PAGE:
The twelve months between his diagnosis and death were pure torture. However, we settled in with uncertainty anyway because we had no choice. Instead of focusing on the when of the future, we made the most of the present.
After he died, I learned that grief and uncertainty go hand in hand. When you’re grieving, you don’t know what emotional wave will hit you from day to day. You go through life without the security of knowing what will happen next because something terrible already happened and it could happen again. And you can’t control it. This is both a blessing and a curse.
The curse is the uncertainty, of course, but the blessing is you get to take the responsibility of the world off your shoulders. You surrender because you understand you were never in charge, anyway.
Now, I welcome the peace of surrender and not knowing. I discovered it’s easier to live in the moment instead of focusing on things outside of my control. Talk about lifting an enormous burden! I ride the emotional waves as they come and remind myself to stop forcing things and just let them be.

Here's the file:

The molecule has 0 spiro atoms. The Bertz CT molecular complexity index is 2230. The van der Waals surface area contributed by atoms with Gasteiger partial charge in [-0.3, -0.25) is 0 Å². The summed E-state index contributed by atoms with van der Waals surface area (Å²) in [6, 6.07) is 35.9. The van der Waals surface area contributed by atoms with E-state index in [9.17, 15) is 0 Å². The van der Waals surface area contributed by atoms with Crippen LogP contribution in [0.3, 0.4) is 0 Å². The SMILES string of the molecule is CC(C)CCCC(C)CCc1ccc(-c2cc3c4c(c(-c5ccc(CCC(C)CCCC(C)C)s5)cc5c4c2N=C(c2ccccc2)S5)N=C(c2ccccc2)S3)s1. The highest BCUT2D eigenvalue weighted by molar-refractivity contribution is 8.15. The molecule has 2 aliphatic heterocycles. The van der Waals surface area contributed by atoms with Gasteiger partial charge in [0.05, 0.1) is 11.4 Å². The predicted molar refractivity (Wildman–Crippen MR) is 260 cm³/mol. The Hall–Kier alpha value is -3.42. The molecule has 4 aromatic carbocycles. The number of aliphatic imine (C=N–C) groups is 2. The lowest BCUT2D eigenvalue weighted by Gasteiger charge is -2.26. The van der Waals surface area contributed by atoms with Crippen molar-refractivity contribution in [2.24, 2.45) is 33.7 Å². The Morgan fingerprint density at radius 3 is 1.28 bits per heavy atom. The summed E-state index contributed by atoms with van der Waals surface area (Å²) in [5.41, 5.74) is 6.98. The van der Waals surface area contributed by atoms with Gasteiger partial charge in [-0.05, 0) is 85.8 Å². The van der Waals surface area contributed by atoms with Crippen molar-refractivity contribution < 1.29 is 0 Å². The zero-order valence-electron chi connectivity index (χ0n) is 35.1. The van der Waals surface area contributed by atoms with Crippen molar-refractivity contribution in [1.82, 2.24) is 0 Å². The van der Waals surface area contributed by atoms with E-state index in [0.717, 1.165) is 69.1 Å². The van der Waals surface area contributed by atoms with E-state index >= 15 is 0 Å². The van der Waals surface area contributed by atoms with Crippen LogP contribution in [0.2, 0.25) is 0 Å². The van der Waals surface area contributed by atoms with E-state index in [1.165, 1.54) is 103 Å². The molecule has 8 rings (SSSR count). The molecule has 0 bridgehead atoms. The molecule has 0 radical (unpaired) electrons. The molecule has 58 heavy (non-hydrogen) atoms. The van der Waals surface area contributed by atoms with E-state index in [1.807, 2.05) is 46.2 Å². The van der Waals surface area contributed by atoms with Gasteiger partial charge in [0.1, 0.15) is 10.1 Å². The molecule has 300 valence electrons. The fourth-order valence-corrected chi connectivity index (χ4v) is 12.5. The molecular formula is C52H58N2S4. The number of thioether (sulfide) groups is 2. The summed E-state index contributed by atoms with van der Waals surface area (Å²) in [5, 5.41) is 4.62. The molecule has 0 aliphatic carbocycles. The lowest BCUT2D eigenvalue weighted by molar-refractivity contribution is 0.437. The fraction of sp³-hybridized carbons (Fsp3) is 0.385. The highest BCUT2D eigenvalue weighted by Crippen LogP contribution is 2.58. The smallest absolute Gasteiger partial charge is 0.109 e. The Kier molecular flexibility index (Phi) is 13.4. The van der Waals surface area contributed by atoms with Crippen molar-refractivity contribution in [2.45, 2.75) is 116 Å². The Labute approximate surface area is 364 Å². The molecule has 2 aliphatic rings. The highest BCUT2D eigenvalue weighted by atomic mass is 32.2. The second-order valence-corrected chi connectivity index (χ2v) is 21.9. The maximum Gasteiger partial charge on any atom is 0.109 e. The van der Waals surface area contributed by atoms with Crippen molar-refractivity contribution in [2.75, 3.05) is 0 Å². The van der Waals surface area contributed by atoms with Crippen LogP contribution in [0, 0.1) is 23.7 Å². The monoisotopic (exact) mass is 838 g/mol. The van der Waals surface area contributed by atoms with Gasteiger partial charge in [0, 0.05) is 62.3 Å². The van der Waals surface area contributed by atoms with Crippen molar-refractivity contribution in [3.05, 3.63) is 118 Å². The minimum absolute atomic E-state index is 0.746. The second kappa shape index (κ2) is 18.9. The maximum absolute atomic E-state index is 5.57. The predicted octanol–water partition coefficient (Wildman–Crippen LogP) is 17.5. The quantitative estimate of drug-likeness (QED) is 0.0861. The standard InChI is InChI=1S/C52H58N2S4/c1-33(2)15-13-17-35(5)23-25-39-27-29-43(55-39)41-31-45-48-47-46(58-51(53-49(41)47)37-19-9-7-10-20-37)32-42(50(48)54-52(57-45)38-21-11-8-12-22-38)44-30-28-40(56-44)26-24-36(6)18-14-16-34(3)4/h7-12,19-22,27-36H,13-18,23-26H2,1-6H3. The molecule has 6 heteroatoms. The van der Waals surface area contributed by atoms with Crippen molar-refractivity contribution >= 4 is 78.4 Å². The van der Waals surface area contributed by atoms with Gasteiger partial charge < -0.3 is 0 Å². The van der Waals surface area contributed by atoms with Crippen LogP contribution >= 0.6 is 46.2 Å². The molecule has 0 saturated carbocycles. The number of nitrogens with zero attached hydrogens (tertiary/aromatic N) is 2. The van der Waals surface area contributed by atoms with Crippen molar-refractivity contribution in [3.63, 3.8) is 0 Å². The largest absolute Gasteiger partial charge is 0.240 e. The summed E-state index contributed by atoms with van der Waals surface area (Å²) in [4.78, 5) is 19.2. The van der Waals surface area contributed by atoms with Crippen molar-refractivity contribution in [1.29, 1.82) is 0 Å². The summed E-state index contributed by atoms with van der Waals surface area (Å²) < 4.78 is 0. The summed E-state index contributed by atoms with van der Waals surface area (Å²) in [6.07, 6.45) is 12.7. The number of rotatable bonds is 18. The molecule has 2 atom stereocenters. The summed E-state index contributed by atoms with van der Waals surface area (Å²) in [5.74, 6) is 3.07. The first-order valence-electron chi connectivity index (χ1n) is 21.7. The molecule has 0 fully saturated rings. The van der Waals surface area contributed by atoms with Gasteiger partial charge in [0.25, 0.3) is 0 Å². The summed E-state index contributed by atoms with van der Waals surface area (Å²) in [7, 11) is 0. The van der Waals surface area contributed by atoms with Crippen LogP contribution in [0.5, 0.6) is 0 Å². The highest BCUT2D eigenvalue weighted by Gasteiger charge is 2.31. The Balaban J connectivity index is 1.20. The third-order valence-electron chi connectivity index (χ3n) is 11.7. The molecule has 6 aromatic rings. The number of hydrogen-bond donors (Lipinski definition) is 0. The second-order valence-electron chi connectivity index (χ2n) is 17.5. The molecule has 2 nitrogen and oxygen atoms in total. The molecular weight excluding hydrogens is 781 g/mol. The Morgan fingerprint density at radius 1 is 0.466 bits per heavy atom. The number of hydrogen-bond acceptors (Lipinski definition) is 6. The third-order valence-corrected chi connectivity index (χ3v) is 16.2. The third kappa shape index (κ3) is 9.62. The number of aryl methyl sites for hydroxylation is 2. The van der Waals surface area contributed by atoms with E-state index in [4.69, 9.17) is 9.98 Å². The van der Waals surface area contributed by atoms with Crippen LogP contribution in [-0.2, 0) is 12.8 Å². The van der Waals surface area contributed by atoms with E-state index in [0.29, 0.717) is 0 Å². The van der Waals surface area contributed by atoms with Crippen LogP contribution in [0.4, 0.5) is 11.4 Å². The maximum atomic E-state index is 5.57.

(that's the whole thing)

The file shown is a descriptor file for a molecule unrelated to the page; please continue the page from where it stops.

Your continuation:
Whenever the control urge starts to churn and makes me think I have a chance to influence an outcome, I imagine my husband tapping me on the shoulder and whispering, “remember how we used to surrender? Please do that with me until this feeling passes.”
How to Allow Others to Have Their Own Feelings
When I got better at feeling my feelings, allowing vulnerability, and settling in with uncertainty, I also learned one of the most important life skills—how to let other people have their own feelings, too.
Because I know I’m not in charge and I don’t control the Universe, I know I can’t control what other people think or feel either. If grief has taught me anything, it’s that everyone has their own way of doing things and thinking about things and expressing their feelings about things. And none of it means anything about me.